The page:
HUDSON — Council is scheduled to vote on changes to the city’s sign regulations Tuesday, but work will continue on other components of the issue, including potential allowances for non-profits and religious groups to use A-Frame signs.
Community Development Director Greg Hannan said his staff had three meetings last spring and summer with merchants and other impacted groups to review regulations on window signs, A-Frame signs, and signage options for upper-level tenants. After the meetings, Hannan said his department crafted the following amendments to the sign regulations:
• Window Signage: The pre-existing standards only allowed permanent window signs if no building/wall sign was proposed. A business owner had to have a design review, a zoning certificate; and a multi-tiered criteria for window signs. The proposed amendment allows one-third of any window opening to be utilized for signage. The amendment does not distinguish between permanent and temporary and no longer requires a permit for such signage. Merchants will also be able to install window signs in addition to building or wall signs;
• A-frame Signs: The pre-existing standards do not permit A-frame signs in the city. The proposed amendments would permit A-frame signs to be placed next to a merchant’s building;
• Projecting Signs: The pre-existing standards only allow projecting signs for first-floor tenants with at least 12 feet of street frontage. The proposed amendment will remove the 12-foot minimum width, allowing any first-floor access, such as a mandoor leading to upper level tenants, to have a projecting sign.
• Ground Signs: The pre-existing standards permit one permanent ground sign per 500 feet of street frontage. This standard would be revised to 300 feet of street frontage to provide more signage opportunities for businesses on larger lots.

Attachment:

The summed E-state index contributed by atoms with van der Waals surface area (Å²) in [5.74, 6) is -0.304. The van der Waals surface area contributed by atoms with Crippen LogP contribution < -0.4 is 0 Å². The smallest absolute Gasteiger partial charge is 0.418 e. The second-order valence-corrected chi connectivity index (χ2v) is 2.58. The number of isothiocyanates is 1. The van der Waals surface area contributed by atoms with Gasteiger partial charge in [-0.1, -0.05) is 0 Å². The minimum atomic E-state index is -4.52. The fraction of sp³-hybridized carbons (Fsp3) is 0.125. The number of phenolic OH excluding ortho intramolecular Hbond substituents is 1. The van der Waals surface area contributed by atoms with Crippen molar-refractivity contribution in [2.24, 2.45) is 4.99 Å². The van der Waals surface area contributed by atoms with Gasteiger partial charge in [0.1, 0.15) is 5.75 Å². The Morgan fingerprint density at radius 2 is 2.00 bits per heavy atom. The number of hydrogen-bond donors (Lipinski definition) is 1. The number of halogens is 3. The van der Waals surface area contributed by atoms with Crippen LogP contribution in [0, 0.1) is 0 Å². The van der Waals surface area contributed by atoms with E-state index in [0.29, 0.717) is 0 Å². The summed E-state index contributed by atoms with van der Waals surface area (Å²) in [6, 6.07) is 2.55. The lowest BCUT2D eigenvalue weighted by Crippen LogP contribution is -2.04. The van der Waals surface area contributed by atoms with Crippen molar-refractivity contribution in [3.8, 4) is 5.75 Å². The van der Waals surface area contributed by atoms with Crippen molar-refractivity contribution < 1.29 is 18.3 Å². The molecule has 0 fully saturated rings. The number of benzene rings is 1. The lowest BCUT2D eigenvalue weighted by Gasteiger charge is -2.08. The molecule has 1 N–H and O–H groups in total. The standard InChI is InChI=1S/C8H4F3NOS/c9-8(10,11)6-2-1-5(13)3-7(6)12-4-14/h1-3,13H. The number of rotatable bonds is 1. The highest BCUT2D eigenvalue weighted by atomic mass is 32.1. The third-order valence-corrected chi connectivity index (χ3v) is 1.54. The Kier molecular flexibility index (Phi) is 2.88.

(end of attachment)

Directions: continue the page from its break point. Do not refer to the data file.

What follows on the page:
Council member Kate Schlademan (Ward 1) on Feb. 18 read letters from merchants about the proposed changes. The one written by Kendra Altomare, president of the Merchants of Hudson Association and co-owner of Hudson’s Restaurant, stated, "We as merchants are still not in favor of all the proposed new sign changes … it’s almost impossible to force every business to abide by the very specific proposed rules."
One proposal would require businesses to display their A-Frame signs within 2 feet of the building wall.
Due to this restriction, the location of the sign "will fail to capture the potential customer at the other end of Main Street … now there is no way that we will entice the customer unless they walk directly in front of our building," Altomare wrote.
She also wrote the restriction would hinder businesses’ ability to use an A-Frame sign to advertise themselves in areas that are not frequented by pedestrians.
Altomare wrote that imposing the same coverage restriction on side windows and front windows "does not make sense."
"If we can’t market our business, we won’t survive," wrote Altomare.
Lisa Carson, owner of Gwendolyn Elizabeth, wrote to the city as it was beginning to review the sign regulations last year. Schlademan read portions of Carson’s letter.